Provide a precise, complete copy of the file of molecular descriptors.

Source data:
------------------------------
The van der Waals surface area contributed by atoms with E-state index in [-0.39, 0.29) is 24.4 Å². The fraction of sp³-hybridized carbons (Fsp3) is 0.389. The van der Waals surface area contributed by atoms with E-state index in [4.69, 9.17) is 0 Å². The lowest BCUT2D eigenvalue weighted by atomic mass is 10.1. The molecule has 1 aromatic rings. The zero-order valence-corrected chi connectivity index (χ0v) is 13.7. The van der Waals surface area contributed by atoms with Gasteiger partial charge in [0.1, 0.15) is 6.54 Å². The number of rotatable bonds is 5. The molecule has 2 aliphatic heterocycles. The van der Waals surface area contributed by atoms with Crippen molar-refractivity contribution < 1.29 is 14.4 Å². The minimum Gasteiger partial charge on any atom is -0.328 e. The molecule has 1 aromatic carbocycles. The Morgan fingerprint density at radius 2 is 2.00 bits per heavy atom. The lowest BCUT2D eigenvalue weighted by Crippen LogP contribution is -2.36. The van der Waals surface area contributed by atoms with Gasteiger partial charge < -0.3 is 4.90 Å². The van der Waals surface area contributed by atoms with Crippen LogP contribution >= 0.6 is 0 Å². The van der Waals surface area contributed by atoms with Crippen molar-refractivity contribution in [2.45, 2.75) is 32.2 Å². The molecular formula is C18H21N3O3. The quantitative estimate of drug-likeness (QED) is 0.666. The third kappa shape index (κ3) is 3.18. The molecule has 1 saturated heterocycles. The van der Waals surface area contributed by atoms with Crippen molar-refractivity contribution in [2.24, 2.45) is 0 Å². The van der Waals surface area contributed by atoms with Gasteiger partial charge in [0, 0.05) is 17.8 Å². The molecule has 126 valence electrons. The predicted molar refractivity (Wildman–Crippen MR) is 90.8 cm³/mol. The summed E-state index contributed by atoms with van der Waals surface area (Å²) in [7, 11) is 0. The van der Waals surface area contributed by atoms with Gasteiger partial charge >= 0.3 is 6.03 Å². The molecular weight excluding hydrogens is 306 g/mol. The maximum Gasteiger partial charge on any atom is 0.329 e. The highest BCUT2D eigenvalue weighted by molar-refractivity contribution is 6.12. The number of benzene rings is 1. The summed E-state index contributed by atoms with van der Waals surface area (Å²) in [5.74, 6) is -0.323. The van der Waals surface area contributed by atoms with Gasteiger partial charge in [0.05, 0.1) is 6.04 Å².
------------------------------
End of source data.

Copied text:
The van der Waals surface area contributed by atoms with E-state index in [-0.39, 0.29) is 24.4 Å². The fraction of sp³-hybridized carbons (Fsp3) is 0.389. The van der Waals surface area contributed by atoms with E-state index in [4.69, 9.17) is 0 Å². The lowest BCUT2D eigenvalue weighted by atomic mass is 10.1. The molecule has 1 aromatic rings. The zero-order valence-corrected chi connectivity index (χ0v) is 13.7. The van der Waals surface area contributed by atoms with Gasteiger partial charge in [0.1, 0.15) is 6.54 Å². The number of rotatable bonds is 5. The molecule has 2 aliphatic heterocycles. The van der Waals surface area contributed by atoms with Crippen molar-refractivity contribution < 1.29 is 14.4 Å². The minimum Gasteiger partial charge on any atom is -0.328 e. The molecule has 1 aromatic carbocycles. The Morgan fingerprint density at radius 2 is 2.00 bits per heavy atom. The lowest BCUT2D eigenvalue weighted by Crippen LogP contribution is -2.36. The van der Waals surface area contributed by atoms with Gasteiger partial charge < -0.3 is 4.90 Å². The van der Waals surface area contributed by atoms with Crippen LogP contribution >= 0.6 is 0 Å². The van der Waals surface area contributed by atoms with Crippen molar-refractivity contribution in [2.45, 2.75) is 32.2 Å². The molecular formula is C18H21N3O3. The quantitative estimate of drug-likeness (QED) is 0.666. The third kappa shape index (κ3) is 3.18. The molecule has 1 saturated heterocycles. The van der Waals surface area contributed by atoms with Crippen molar-refractivity contribution in [2.24, 2.45) is 0 Å². The van der Waals surface area contributed by atoms with Gasteiger partial charge in [0, 0.05) is 17.8 Å². The molecule has 126 valence electrons. The predicted molar refractivity (Wildman–Crippen MR) is 90.8 cm³/mol. The summed E-state index contributed by atoms with van der Waals surface area (Å²) in [7, 11) is 0. The van der Waals surface area contributed by atoms with Gasteiger partial charge >= 0.3 is 6.03 Å². The molecular weight excluding hydrogens is 306 g/mol. The maximum Gasteiger partial charge on any atom is 0.329 e. The highest BCUT2D eigenvalue weighted by molar-refractivity contribution is 6.12. The number of benzene rings is 1. The summed E-state index contributed by atoms with van der Waals surface area (Å²) in [5.74, 6) is -0.323. The van der Waals surface area contributed by atoms with Gasteiger partial charge in [0.05, 0.1) is 6.04 Å².